‘I work with things. I make them, from porcelain. And then I arrange them, find places to put them down, on shelves or within vitrines, in houses and galleries and museums, move them around so that they are in light or in shadow. They are installations, or groupings, or a kind of poetry. They have titles, a phrase or a line that helps them on their way in the world. [...]’
E. de Waal, Irrkunst, exh. cat., Berlin: Galerie Max Hetzler and Holzwarth Publications, 2016, p. 5
‘Edmund de Waal made his Royal Ballet debut in the 2017/18 Season designing Wayne McGregor’s new ballet, Yugen, at the Royal Opera House. Set to The Chichester Psalms, the production formed part of a programme celebrating the centenary of Leonard Bernstein's birth. For these “heart-breaking songs of exile”, the artist created “structures for the dancer, places of refuge and pause”, and costumes in a spectrum of reds with the fashion designer, Shirin Guild.’
‘De Waal’s first architectural intervention in America was at the Schindler House in West Hollywood: a landmark of West Coast Modernism, built in 1922 by Viennese émigré architect, Rudolph Schindler. Conceived as a modular, changeable live-work building for two families, it became a site of forward-thinking aesthetic, cultural and political activity, frequented by architects, dancers and artists from Frank Lloyd Wright to John Cage.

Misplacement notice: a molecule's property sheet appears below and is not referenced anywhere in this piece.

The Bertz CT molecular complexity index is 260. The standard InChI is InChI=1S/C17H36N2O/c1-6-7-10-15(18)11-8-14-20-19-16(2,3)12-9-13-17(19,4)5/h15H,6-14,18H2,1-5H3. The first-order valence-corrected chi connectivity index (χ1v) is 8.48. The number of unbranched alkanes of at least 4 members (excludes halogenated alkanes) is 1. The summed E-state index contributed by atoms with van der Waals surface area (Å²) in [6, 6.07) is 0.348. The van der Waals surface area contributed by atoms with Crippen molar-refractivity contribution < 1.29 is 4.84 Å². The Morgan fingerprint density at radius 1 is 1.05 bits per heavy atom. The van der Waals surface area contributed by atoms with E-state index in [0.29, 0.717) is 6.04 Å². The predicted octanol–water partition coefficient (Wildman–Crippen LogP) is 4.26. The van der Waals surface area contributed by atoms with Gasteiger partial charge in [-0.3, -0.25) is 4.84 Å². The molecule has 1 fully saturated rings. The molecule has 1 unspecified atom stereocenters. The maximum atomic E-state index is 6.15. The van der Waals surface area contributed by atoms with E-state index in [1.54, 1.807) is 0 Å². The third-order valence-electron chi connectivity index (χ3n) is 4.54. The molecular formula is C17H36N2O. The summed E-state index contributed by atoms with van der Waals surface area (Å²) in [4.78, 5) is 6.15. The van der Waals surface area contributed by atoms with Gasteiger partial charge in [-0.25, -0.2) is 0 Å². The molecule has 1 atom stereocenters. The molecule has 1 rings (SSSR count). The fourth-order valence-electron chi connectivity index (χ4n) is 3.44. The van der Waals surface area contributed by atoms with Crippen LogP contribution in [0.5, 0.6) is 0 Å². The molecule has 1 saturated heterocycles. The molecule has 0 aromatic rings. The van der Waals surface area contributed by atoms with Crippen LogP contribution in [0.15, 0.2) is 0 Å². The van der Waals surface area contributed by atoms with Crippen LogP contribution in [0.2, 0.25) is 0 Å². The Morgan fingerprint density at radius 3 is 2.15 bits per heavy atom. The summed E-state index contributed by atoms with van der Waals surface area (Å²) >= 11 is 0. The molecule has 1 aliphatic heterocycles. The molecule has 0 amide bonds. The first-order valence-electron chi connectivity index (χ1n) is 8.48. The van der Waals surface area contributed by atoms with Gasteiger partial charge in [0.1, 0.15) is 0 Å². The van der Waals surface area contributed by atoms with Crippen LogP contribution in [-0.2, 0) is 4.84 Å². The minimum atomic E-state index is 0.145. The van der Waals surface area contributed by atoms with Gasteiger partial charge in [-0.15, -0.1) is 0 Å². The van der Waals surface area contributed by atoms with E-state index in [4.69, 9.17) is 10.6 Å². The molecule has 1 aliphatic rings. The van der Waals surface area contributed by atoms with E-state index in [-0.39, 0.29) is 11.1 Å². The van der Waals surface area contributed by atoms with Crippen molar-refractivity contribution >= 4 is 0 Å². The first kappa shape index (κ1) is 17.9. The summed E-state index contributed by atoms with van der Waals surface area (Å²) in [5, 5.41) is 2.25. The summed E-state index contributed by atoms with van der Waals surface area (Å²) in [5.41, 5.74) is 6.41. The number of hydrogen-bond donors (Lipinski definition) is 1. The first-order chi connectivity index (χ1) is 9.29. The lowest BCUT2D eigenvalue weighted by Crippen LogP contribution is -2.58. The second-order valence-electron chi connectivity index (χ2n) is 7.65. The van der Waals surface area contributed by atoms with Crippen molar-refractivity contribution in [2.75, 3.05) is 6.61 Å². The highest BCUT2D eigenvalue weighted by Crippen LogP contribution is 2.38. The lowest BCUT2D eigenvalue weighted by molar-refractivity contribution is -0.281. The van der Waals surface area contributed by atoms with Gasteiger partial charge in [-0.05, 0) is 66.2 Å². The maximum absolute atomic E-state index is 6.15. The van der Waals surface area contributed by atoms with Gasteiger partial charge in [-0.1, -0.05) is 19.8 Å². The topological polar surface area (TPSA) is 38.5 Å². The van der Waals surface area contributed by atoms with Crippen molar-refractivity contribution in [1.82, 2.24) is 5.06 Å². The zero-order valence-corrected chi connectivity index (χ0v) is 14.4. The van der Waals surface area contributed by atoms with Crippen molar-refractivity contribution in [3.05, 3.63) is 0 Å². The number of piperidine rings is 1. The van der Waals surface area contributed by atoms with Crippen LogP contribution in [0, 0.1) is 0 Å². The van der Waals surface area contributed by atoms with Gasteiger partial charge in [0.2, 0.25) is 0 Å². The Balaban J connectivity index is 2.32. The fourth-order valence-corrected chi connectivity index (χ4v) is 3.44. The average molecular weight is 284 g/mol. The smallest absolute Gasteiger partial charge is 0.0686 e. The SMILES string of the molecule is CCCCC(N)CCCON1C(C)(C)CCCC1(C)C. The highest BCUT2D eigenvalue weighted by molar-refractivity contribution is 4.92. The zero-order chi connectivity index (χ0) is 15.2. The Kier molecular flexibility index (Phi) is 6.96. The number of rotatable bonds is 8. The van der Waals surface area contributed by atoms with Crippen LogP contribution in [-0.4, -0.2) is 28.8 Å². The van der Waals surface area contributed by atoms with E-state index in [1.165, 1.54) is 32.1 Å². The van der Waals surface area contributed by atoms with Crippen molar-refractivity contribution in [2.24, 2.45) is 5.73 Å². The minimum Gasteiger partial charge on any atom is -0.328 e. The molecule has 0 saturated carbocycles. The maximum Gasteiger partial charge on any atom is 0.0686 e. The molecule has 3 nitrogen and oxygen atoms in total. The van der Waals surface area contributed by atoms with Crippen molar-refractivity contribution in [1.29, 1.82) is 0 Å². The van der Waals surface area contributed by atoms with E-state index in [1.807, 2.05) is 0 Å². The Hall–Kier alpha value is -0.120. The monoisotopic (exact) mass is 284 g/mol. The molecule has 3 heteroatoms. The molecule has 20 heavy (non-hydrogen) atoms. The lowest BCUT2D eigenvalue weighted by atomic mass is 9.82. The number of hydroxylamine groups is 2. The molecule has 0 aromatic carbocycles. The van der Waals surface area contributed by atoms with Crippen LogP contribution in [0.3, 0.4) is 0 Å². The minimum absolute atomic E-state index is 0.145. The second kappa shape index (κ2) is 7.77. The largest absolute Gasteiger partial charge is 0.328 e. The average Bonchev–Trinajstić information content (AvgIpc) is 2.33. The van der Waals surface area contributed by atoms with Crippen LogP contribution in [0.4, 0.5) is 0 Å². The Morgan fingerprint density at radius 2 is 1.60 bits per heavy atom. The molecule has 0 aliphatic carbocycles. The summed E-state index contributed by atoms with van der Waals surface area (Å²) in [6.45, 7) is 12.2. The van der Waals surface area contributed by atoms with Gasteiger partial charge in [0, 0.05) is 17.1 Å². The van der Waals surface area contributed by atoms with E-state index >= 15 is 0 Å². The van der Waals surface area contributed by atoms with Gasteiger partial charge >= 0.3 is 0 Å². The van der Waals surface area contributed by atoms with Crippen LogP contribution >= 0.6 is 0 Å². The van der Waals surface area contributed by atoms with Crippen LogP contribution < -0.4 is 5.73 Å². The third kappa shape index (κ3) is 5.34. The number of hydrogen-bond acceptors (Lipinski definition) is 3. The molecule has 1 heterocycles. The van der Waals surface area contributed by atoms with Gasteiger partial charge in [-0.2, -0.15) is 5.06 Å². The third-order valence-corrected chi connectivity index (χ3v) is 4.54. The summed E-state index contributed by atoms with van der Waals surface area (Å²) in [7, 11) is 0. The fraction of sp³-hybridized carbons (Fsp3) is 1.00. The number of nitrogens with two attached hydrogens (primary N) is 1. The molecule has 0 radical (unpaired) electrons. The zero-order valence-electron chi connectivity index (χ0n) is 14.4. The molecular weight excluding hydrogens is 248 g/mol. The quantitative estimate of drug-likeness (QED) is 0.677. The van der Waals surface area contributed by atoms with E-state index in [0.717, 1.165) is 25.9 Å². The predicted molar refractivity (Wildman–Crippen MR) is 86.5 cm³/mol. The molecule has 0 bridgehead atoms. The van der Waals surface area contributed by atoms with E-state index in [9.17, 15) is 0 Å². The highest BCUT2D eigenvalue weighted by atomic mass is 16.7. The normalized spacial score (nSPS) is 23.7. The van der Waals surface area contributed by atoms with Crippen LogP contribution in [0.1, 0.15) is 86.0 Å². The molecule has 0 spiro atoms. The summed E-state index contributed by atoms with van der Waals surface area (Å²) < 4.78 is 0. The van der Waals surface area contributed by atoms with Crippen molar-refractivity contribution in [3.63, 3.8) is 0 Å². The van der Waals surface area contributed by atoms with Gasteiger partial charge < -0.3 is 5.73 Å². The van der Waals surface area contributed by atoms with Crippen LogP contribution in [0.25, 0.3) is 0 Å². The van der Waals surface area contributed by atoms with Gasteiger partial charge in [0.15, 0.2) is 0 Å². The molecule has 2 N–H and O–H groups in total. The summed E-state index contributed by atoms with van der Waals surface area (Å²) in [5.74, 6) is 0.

For de Waal, the Schindler House “is an idea about beginnings. It stands as an attempt to create a place for both cooperative living and cooperative practice, to reset the conditions in which a modern family could live and experiment... The last decades of travelling to Vienna have made me think of what it might mean to be an émigré and build a house, to question what you bring with you when you start again so definitively.” The exhibition included works which respond directly to the materials and spaces of the house, and a sound piece conceived with the composer, Simon Fisher Turner, “a layered memory soundscape of Vienna through its Raumplan, its volumes”.’
‘Both these protagonists [Edmund de Waal and Ai Weiwei], who could hardly be more different, can today be seen as leading figures in the engagement with ceramics. A dialogue on their positions forms the basis of the exhibition. It is an attempt to map out a zone of tension for current consideration within this infinitely varied and thus complex field located between diverse traditions, historical developments and artistic positions; one that shows how artistic impetus and the need always to create a context pushes ceramics to the very nub of several discourses in contemporary art.’
B. Steiner and P. Pakesch, eds., Kneaded Knowledge: The Language of Ceramics, exh. cat., Kunsthaus Graz, Graz; Cologne: Verlag der Buchhandlung Walther König, 2016, p. 21
‘This is my first exhibition in Berlin. It is a city I know best through the writing of Walter Benjamin, a city I am coming to know through walking and retracing particular journeys. Walking is many things. It is a way of thinking: walking alone is always walking in conversation. [...]
He [Benjamin] was [...] a walker and writes that there is an art to getting lost, Irrkunst: the art of noticing what has been disregarded. Benjamin says that he had “a very poor sense of direction ... it was thirty years before the distinction between left and right had become visceral to me, and before I had acquired the art of reading a map”. So he wanders. [...]